In the 18th episode of the Japan Distilled podcast, your hosts Christopher Pellegrini and Stephen Lyman turn their noses into the wonderful style that they’ve taken to calling aromatic shochu.
Mixing and Editing: Rich Pav (https://www.uncannyjapan.com/)
CHRISTOPHER PELLEGRINI Vermont born and bred, long-time Tokyo resident and author of The Shochu Handbook, Christopher learned about delicious fermentations as a beer brewer at Otter Creek (Middlebury, VT). He now spends most of his waking hours convincing strangers that shochu and awamori are unlike anything they’ve ever tried before.
STEPHEN LYMAN discovered Japan’s indigenous spirits at an izakaya in New York City. He was so enthralled that he now lives in Japan and works in a tiny craft shochu distillery every autumn. His first book, The Complete Guide to Japanese Drinks, was nominated for a 2020 James Beard Award.
Stephen and Christopher spend far too much time seeking out uncommon shochu styles.
If you have any comments or questions about this episode of Japan Distilled, please reach out to Stephen or Christopher via Twitter. We would love to hear from you.
Honkaku shochu can be a confusing spirits category due to the wide breadth of ingredients that it can be made from. Unlike, for example, mezcal, which must be made with agave, authentic shochu can be made from over 50 different ingredients and that is a gross oversimplification since there are approximately 50 different potatoes that can be used as well as over 100 different rice varieties.
As we learned in previous episodes, sweet potato, barley, and rice are the most popular ingredients, comprising of between 90% and 95% of domestic sales by volume. Two other styles, kokuto sugar and soba (buckwheat) make up a lion’s share of the remaining sales volume. Everything else comprises about 1% of annual sales. That includes sake lees shochu and what we have taken to calling aromatic shochu. While some of the ingredients we consider aromatics will contribute starches or sugars to the fermentation and will raise the total alcohol production, they are primarily used for their flavor and aroma characteristics.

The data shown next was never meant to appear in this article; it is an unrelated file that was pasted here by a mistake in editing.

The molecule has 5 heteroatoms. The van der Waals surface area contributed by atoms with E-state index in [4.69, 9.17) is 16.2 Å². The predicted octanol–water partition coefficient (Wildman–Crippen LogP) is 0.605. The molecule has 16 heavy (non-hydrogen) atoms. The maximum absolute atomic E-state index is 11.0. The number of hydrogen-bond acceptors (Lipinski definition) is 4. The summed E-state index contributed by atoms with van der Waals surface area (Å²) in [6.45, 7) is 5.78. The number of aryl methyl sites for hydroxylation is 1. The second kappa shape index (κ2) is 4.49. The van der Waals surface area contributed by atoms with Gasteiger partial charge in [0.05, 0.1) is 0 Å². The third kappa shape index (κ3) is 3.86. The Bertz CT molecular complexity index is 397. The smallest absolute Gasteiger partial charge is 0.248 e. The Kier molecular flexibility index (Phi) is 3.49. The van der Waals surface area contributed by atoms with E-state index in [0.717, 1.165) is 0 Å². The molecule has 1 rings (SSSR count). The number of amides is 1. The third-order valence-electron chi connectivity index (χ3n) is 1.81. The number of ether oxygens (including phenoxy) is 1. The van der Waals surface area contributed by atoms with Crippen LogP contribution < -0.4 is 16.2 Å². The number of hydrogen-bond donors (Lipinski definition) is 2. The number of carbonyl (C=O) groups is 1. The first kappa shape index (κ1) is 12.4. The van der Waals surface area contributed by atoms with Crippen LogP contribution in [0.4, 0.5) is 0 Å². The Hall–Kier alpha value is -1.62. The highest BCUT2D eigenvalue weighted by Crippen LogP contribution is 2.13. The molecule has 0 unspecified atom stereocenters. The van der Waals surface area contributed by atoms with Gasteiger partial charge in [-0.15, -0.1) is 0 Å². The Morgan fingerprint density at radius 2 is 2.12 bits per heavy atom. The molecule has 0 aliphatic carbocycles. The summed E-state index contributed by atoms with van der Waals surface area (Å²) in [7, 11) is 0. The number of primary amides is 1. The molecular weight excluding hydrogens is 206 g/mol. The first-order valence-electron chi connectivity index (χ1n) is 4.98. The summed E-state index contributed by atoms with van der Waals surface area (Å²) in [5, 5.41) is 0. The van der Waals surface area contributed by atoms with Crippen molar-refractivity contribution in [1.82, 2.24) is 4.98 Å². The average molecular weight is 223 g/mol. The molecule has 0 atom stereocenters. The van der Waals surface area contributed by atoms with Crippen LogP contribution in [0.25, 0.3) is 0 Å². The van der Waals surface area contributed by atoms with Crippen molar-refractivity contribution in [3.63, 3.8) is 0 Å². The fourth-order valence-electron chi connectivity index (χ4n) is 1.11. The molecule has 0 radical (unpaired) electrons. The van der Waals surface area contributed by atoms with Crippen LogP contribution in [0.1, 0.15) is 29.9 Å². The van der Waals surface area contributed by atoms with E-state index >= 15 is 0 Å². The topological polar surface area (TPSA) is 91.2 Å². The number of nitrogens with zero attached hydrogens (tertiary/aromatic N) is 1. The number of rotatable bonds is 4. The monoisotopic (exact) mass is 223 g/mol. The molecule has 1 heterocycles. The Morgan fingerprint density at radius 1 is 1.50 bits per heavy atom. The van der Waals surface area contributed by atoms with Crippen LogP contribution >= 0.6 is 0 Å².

Without further ado, here is a complete list of the approved ingredients:
cereal grains (e.g., rice, barley, buckwheat)
tubers (e.g., sweet potatoes, potatoes)
ginseng (multiple species)
red algae (tsunomata and tsurutsuru)
No other ingredients can be used to make authentic honkaku shochu and at least for now, no more ingredients will be approved. We suspect that will be the case until there is a demand for a new ingredient. Ginger, perhaps?
These aromatic shochu are most often made with a rice or barley koji fermentation with more rice and/or barley added to the main fermentation. At some point during the main fermentation, the aromatic ingredient is added. This may be done from the start of the main fermentation or just a day or two before distillation depending on what aromatic profile the master brewer-distiller is hoping to achieve.
These aromatic shochu are nearly always vacuum distilled to preserve the light aromas and mute the grainy expression of the rice or barley.
What is never done is adding the aromatic to the distilled spirit. That is strictly prohibited.
AROMATIC SHOCHU MENTIONED ON THE EPISODE
Perhaps the most popular aromatic shochu overseas, Beniotome sesame shochu has a telltale roasted sesame aroma. Sweet and rich. Almost like dessert.
Made by Munemasa Distillery in Saga Prefecture, these aromatic expressions are simply brilliant. The lemongrass, while not an approved ingredient, is lovely and the green tea is exactly what a green tea shochu should be. Made with Ureshino Green Tea.
RIHEI GINGER SHOCHU
Another non-approved expression, Rihei is a ginger shochu made by Ochiai in Miyazaki Prefecture. At 38% ABV, its clearly designed for cocktails.
Silvervine (matatabi) is a relative of catnip. This vacuum distilled expression is bright and expressive and very much like a light digestif, but without any added sugars.
CHIRAN TEA CHU
A wild one. Made with both local sweet potatoes and local green tea, Chiran Tea Chu is an extremely flavorful aromatic shochu.
Makiba no Yume
A premium rice shochu with a twist – milk. Makiba no Yume carries a nice lactic finish and is beautiful with bubbles.
Chestnut shochu is primarily made on the island of Shikoku, just to the northeast of Kyushu. This is a very popular brand in Japan and can sometimes be found overseas.
Do you have a favorite aromatic shochu not mentioned on the show? Please let us know!